Rev. Stephanie York Arnold is a pastor at Birmingham First United Methodist Church. She is passionate about serving in a downtown church because it provides her the opportunity to truly embrace a diverse group of people and live out her church’s mission statement to be an OPEN place for ALL. Stephanie is a graduate of the University of Alabama and Memphis Theological Seminary. She and her family have been residents in Birmingham since 1999.
You don’t know me and I don’t know you. But lately I have been disturbed enough by my growing awareness of an issue that I want to be honest and share part of my monthly budget with you, a complete stranger. I hope what I share will spur us all to get honest about what we think is just in a world that produces more than enough healthy whole food to feed everyone on the planet.
I spend around $1,000 – $1,200 a month to feed my family of four. I average around $250 – $300 a week in grocery bills. I shop largely at Publix, local farmers markets and some specific items at Whole Foods. I like to buy local and organic if possible. I buy lots of fresh fruit/veggies and meat, because research shows a whole food, protein rich diet is healthy, nutritious and what my body needs to thrive. I love cooking. I love trying new things. I love teaching my kids about healthy food. I love sharing a meal around the table with those I hold dear in life. I am fascinated with research about what is healthy and how my body metabolizes nutrients. Food is a major source of community, joy and pleasure in my family’s life.
I am also sickened by the fact that I can do all that above because whether I like to think I am or not I can be classified as a wealthy, educated, employed, white woman who lives “over the mountain” in Birmingham, Alabama. If I was not educated I likely wouldn’t have a well paying stable job that allows me to afford to live in the largely white over the mountain area which has access to premium grocery stores. And if I didn’t live in one of the over the mountain communities I might live along with our more color diverse 88,000 Birmingham neighbors (including 23,000 children) in the 43 square miles of food deserts in the Birmingham metro area, but I certainly wouldn’t live near a store like Whole Foods.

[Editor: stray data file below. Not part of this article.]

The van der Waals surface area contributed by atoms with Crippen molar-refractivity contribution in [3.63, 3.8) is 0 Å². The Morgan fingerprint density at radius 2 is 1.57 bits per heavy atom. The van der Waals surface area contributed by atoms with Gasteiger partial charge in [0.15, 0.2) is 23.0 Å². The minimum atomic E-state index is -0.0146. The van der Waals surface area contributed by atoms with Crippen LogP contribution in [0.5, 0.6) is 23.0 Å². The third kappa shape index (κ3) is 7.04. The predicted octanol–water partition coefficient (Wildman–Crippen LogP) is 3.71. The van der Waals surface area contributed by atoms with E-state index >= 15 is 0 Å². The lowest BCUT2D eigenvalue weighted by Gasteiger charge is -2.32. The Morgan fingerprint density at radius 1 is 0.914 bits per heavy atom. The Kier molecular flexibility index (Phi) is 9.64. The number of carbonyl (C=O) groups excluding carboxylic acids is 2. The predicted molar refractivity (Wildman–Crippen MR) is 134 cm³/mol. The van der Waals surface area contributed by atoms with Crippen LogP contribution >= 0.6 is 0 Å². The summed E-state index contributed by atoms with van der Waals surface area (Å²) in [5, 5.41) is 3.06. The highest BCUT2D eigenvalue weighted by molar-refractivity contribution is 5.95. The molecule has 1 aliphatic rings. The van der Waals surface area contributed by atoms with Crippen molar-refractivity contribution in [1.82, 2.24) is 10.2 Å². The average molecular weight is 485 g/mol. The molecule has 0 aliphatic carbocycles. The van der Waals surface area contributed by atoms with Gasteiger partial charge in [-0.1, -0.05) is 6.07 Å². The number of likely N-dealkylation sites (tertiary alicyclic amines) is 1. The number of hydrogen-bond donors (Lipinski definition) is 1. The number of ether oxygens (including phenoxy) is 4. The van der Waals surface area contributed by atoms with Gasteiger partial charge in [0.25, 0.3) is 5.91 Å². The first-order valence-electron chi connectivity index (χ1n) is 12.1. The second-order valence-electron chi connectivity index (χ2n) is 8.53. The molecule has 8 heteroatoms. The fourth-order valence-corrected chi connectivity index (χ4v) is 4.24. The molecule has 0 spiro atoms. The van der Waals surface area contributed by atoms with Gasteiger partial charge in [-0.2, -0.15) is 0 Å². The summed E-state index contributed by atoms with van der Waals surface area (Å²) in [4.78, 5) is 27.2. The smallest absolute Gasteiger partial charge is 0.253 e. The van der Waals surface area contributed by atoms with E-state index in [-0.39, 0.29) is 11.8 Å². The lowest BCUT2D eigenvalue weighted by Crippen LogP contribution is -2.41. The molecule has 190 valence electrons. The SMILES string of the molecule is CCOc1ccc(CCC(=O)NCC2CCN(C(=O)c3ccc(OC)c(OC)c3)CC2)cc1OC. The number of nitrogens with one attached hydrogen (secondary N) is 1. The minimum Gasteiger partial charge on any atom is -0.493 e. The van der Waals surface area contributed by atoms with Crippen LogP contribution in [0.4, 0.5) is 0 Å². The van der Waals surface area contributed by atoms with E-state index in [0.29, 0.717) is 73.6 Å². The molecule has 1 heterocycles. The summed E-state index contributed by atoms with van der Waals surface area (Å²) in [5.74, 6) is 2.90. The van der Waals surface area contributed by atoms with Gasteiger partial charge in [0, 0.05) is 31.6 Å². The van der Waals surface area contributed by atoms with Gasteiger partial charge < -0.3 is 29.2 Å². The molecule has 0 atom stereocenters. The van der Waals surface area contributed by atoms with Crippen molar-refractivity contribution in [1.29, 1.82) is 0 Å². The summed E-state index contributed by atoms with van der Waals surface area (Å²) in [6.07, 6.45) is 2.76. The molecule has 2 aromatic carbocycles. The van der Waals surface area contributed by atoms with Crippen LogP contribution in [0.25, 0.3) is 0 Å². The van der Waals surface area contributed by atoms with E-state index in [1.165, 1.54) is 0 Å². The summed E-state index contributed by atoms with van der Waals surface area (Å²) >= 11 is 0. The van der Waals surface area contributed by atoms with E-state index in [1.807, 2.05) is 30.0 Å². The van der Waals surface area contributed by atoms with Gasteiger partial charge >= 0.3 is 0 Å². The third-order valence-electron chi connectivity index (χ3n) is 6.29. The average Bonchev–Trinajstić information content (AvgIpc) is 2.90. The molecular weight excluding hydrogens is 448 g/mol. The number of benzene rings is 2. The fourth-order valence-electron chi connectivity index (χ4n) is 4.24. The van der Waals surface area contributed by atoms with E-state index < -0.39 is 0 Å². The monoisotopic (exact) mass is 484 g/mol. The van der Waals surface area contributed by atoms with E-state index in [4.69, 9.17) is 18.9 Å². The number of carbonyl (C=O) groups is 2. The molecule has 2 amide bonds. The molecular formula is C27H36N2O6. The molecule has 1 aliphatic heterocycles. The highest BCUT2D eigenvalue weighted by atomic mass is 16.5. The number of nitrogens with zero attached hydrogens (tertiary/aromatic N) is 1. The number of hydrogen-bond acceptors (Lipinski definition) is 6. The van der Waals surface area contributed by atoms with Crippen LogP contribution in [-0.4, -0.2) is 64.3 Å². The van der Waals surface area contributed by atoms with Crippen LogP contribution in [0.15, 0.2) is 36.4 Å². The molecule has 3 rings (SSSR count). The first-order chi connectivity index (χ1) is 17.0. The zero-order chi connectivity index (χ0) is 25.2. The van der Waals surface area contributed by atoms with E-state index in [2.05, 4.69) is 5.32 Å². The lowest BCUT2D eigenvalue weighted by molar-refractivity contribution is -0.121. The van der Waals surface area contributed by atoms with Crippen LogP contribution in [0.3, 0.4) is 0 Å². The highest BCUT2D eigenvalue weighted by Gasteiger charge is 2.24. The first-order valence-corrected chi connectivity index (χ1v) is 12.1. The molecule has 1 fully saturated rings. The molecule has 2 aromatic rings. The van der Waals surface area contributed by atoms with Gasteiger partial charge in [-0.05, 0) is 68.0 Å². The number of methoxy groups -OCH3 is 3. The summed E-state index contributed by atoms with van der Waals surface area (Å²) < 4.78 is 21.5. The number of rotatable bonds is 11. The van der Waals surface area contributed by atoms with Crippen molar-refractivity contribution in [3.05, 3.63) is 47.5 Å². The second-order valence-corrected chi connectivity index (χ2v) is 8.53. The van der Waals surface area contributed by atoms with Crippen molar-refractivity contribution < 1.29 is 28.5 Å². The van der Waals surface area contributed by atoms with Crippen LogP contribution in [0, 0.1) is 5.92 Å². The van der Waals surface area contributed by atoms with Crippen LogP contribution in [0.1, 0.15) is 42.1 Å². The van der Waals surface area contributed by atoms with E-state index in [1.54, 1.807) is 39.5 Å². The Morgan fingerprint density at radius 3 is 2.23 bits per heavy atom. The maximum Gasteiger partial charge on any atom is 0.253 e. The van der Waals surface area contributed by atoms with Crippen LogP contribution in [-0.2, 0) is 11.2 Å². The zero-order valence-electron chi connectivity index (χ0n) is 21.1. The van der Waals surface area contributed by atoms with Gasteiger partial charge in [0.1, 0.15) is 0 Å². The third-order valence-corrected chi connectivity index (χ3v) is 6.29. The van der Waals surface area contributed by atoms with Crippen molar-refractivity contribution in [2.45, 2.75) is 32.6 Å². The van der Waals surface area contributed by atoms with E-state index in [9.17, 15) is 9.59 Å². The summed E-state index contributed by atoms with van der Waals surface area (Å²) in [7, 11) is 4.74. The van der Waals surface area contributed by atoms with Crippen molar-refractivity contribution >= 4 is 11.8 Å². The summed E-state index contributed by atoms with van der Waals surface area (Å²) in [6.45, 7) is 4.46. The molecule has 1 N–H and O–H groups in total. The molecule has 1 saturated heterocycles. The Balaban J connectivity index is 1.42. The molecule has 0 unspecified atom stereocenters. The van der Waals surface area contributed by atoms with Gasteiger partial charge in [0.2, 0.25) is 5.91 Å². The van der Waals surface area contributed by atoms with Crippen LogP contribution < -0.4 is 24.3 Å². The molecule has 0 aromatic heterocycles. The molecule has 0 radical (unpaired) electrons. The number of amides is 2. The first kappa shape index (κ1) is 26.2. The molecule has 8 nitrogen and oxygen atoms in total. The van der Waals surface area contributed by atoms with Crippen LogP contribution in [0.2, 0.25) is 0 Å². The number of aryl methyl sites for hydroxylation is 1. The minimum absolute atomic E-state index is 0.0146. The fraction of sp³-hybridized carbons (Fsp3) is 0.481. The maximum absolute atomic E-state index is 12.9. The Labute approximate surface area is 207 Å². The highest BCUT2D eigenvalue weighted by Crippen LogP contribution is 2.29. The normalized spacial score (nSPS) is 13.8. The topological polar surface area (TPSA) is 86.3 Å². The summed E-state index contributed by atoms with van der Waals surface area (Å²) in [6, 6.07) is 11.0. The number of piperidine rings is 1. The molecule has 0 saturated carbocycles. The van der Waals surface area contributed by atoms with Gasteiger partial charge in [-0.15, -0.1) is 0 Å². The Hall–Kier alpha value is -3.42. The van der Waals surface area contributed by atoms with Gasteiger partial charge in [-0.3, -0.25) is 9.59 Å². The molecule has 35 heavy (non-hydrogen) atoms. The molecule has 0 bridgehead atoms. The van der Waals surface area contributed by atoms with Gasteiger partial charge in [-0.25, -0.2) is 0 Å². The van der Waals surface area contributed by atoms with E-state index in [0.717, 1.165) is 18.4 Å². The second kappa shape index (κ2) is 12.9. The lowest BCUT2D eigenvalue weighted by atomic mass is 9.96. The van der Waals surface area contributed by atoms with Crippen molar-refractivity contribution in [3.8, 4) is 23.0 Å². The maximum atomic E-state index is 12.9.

Things I find myself thinking as I stand in line at the grocery register watching my nutritious food flow down the conveyor belt are: Do I consider off brand PB&J, Dollar Store nachos and Orange Crush healthy dinner options for my family? Would I ever feed my kids Honey Buns for breakfast and then send them off to take a standardized test that translates into college acceptance letters? If these things aren’t good enough for my children why are they acceptable for someone else’s just because they may not be as wealthy, educated, employed, live over the mountain in Birmingham, Alabama or be as white as I am? Oh, I know we don’t think of it this way and it is terribly confrontational to consider what lies beneath the surface of our system and our choices. It is so much easier to not see others need, hear their cries, or see obesity as the face of hunger and lack of nutrition in Alabama, but we are called to see our own humanity wrapped up in the humanity of our brother and our sister. We are called to love our neighbor both next door and across town. And now you know. You know your brothers and sisters don’t have equal access to the earth’s abundant healthy food. The question is what will you do?
Good Food for All from FirstChurch on Vimeo.